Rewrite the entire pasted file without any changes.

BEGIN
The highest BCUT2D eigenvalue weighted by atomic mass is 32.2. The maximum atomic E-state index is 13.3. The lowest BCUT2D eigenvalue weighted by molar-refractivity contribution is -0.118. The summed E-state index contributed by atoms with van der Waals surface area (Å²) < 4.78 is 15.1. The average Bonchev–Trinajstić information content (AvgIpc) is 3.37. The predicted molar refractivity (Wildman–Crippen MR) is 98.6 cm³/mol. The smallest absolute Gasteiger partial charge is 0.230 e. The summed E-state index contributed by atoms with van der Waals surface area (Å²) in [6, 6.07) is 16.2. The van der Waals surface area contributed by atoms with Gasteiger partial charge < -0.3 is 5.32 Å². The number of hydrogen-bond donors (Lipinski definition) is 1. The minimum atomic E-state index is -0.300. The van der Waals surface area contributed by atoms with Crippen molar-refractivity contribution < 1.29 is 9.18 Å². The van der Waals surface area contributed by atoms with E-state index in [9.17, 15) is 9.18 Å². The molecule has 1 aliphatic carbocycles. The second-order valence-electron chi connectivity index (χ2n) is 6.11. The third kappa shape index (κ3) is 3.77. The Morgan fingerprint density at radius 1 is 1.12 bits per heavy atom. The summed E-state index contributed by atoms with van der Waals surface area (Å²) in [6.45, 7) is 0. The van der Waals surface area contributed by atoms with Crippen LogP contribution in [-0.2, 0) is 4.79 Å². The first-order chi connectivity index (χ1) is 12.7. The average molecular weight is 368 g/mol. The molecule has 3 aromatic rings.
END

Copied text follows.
The highest BCUT2D eigenvalue weighted by atomic mass is 32.2. The maximum atomic E-state index is 13.3. The lowest BCUT2D eigenvalue weighted by molar-refractivity contribution is -0.118. The summed E-state index contributed by atoms with van der Waals surface area (Å²) < 4.78 is 15.1. The average Bonchev–Trinajstić information content (AvgIpc) is 3.37. The predicted molar refractivity (Wildman–Crippen MR) is 98.6 cm³/mol. The smallest absolute Gasteiger partial charge is 0.230 e. The summed E-state index contributed by atoms with van der Waals surface area (Å²) in [6, 6.07) is 16.2. The van der Waals surface area contributed by atoms with Gasteiger partial charge < -0.3 is 5.32 Å². The number of hydrogen-bond donors (Lipinski definition) is 1. The minimum atomic E-state index is -0.300. The van der Waals surface area contributed by atoms with Crippen molar-refractivity contribution < 1.29 is 9.18 Å². The van der Waals surface area contributed by atoms with E-state index in [9.17, 15) is 9.18 Å². The molecule has 1 aliphatic carbocycles. The second-order valence-electron chi connectivity index (χ2n) is 6.11. The third kappa shape index (κ3) is 3.77. The Morgan fingerprint density at radius 1 is 1.12 bits per heavy atom. The summed E-state index contributed by atoms with van der Waals surface area (Å²) in [6.45, 7) is 0. The van der Waals surface area contributed by atoms with Crippen LogP contribution in [-0.2, 0) is 4.79 Å². The first-order chi connectivity index (χ1) is 12.7. The average molecular weight is 368 g/mol. The molecule has 3 aromatic rings.